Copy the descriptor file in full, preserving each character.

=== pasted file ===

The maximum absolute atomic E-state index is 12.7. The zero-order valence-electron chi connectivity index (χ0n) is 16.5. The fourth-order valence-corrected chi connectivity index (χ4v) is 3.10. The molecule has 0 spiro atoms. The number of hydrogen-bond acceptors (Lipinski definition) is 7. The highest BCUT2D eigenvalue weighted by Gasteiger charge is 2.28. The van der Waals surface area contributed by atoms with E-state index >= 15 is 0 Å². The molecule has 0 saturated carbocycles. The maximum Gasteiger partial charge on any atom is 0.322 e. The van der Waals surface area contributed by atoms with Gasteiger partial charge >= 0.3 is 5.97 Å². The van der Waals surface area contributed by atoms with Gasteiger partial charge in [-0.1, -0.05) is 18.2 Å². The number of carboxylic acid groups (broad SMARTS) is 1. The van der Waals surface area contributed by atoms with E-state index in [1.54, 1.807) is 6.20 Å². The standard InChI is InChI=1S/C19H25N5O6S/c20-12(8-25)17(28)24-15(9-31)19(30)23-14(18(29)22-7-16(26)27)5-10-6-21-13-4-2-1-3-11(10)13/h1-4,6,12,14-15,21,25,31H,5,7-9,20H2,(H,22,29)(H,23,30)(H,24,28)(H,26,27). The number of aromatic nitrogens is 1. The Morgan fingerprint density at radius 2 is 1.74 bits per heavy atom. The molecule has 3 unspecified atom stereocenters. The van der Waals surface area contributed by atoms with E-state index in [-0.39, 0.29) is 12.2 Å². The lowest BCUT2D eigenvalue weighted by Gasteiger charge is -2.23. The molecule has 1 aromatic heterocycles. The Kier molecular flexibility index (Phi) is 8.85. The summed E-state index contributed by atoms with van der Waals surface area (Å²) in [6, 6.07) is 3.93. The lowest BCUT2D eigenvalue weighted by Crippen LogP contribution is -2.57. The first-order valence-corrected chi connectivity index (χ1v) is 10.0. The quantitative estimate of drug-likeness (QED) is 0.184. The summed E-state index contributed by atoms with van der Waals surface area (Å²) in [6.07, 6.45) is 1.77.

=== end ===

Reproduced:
The maximum absolute atomic E-state index is 12.7. The zero-order valence-electron chi connectivity index (χ0n) is 16.5. The fourth-order valence-corrected chi connectivity index (χ4v) is 3.10. The molecule has 0 spiro atoms. The number of hydrogen-bond acceptors (Lipinski definition) is 7. The highest BCUT2D eigenvalue weighted by Gasteiger charge is 2.28. The van der Waals surface area contributed by atoms with E-state index >= 15 is 0 Å². The molecule has 0 saturated carbocycles. The maximum Gasteiger partial charge on any atom is 0.322 e. The van der Waals surface area contributed by atoms with Gasteiger partial charge >= 0.3 is 5.97 Å². The van der Waals surface area contributed by atoms with Gasteiger partial charge in [-0.1, -0.05) is 18.2 Å². The number of carboxylic acid groups (broad SMARTS) is 1. The van der Waals surface area contributed by atoms with E-state index in [1.54, 1.807) is 6.20 Å². The standard InChI is InChI=1S/C19H25N5O6S/c20-12(8-25)17(28)24-15(9-31)19(30)23-14(18(29)22-7-16(26)27)5-10-6-21-13-4-2-1-3-11(10)13/h1-4,6,12,14-15,21,25,31H,5,7-9,20H2,(H,22,29)(H,23,30)(H,24,28)(H,26,27). The number of aromatic nitrogens is 1. The Morgan fingerprint density at radius 2 is 1.74 bits per heavy atom. The molecule has 3 unspecified atom stereocenters. The van der Waals surface area contributed by atoms with E-state index in [-0.39, 0.29) is 12.2 Å². The lowest BCUT2D eigenvalue weighted by Gasteiger charge is -2.23. The molecule has 1 aromatic heterocycles. The Kier molecular flexibility index (Phi) is 8.85. The summed E-state index contributed by atoms with van der Waals surface area (Å²) in [6, 6.07) is 3.93. The lowest BCUT2D eigenvalue weighted by Crippen LogP contribution is -2.57. The first-order valence-corrected chi connectivity index (χ1v) is 10.0. The quantitative estimate of drug-likeness (QED) is 0.184. The summed E-state index contributed by atoms with van der Waals surface area (Å²) in [6.07, 6.45) is 1.77.